“…when the balance of forces shifts from the old structure, from the old ways of doing business and the old ways of competing, to the new.”
An inflection point occurs where the old strategic direction dissipates and yields to the new way, allowing a business to ascend to new heights. Grove notes that it is hard to pinpoint the exact moment a business changes, even in retrospect. It is a gradual and fluid process.
How to identify a strategic inflection point?
The identification of a strategic inflection point is challenging. Grove believes the following circumstances may give rise to a strategic inflection point. The recognition generally takes place in stages.
- Firstly, a troubling sense that something isn’t right e.g. competitors you hardly knew are taking market share;
- Secondly, a growing dissonance between what the company thinks it is doing and what is happening inside the company e.g. misalignment between corporate statements and operational actions;
- Thirdly, a new framework, a new set of understandings. A new set of actions emerges; and
- Finally, a new set of corporate statements is generated, often by a new set of managers.
Grove advocates for management to act early, before everything is known. He recommends management use instinct and personal judgement. Steve Jobs knew the importance of action, noting, “You must learn about Strategic Inflection Points, because sooner or later you are going to live through one”.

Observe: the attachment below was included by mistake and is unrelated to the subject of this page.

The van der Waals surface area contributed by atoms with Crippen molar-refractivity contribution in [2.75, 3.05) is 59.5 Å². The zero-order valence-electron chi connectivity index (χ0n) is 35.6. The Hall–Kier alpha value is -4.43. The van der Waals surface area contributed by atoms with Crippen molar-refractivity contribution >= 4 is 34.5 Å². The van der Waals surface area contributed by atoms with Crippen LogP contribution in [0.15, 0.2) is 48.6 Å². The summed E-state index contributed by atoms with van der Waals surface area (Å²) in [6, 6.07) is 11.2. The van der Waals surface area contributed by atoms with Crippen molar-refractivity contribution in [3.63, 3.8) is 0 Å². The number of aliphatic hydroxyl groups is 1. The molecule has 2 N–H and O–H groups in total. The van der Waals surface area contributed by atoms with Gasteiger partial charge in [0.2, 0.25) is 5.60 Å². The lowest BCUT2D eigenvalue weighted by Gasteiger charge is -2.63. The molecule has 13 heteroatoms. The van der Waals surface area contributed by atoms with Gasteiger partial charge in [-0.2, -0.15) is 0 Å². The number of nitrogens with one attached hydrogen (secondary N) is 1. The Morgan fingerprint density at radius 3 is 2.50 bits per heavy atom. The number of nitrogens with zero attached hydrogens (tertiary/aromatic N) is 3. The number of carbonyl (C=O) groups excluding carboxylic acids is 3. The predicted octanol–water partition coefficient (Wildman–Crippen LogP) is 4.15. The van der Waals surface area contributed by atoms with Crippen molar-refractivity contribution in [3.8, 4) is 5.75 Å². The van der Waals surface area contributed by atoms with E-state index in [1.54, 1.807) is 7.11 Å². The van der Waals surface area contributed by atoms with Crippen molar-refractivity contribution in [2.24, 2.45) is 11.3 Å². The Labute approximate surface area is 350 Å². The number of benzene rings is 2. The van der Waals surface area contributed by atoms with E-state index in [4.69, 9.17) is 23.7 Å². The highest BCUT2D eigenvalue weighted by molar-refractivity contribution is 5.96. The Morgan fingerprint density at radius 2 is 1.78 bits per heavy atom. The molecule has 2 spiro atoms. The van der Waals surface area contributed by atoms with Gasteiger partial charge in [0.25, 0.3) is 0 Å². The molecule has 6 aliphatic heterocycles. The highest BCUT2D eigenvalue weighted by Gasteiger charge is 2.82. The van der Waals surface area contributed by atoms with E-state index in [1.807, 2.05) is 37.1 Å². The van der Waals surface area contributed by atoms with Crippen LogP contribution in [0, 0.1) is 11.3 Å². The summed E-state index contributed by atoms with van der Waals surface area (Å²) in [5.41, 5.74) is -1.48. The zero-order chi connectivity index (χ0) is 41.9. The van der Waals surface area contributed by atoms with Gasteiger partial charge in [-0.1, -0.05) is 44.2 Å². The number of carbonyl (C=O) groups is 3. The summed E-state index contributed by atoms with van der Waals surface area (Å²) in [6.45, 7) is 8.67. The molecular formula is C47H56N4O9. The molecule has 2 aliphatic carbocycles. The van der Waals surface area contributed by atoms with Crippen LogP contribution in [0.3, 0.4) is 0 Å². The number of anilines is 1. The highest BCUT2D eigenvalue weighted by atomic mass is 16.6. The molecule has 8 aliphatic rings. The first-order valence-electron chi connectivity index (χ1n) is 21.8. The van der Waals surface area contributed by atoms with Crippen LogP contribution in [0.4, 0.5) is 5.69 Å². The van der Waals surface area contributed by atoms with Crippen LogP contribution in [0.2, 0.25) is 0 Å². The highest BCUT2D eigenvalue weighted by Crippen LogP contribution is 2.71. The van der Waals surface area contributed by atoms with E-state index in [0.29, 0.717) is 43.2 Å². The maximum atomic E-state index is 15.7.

A strategic inflection point presents an opportunity for management to adapt or fall. Grove delves into the multiple strategic inflection points he encountered at Intel. One example of an inflection point at Intel occurred when the computer industry transitioned from being vertically aligned to being horizontally aligned. The vertically integrated stack was upended as application software, operating system, computer and chip fragmented. In the new world, each part of the stack was dominated by a few companies.
There have been countless strategic inflection points over the years in many diverse industries and there will be many more to come. Grove provides advice for managers. He cautions against looking back and encourages management to pour their energy into adapting to the new world, learning the skills required to prosper.
This book highlights the importance of owning companies with high quality management teams. Management are critical as they control a company’s ability to assess and adapt to change. A reluctance to adapt quickly, may transform the very essence of a company and cloud its future prosperity.
As investors, Grove teaches us to be aware of the potential for a 10x change in each investment. Are any of your investments likely to experience a 10x change? Are they experiencing a structural or cyclical slow down? Has management considered or addressed this possibility? These are important questions to consider for all investors. As Grove says, “when it comes to business, I believe in the value of paranoia”.
About the Author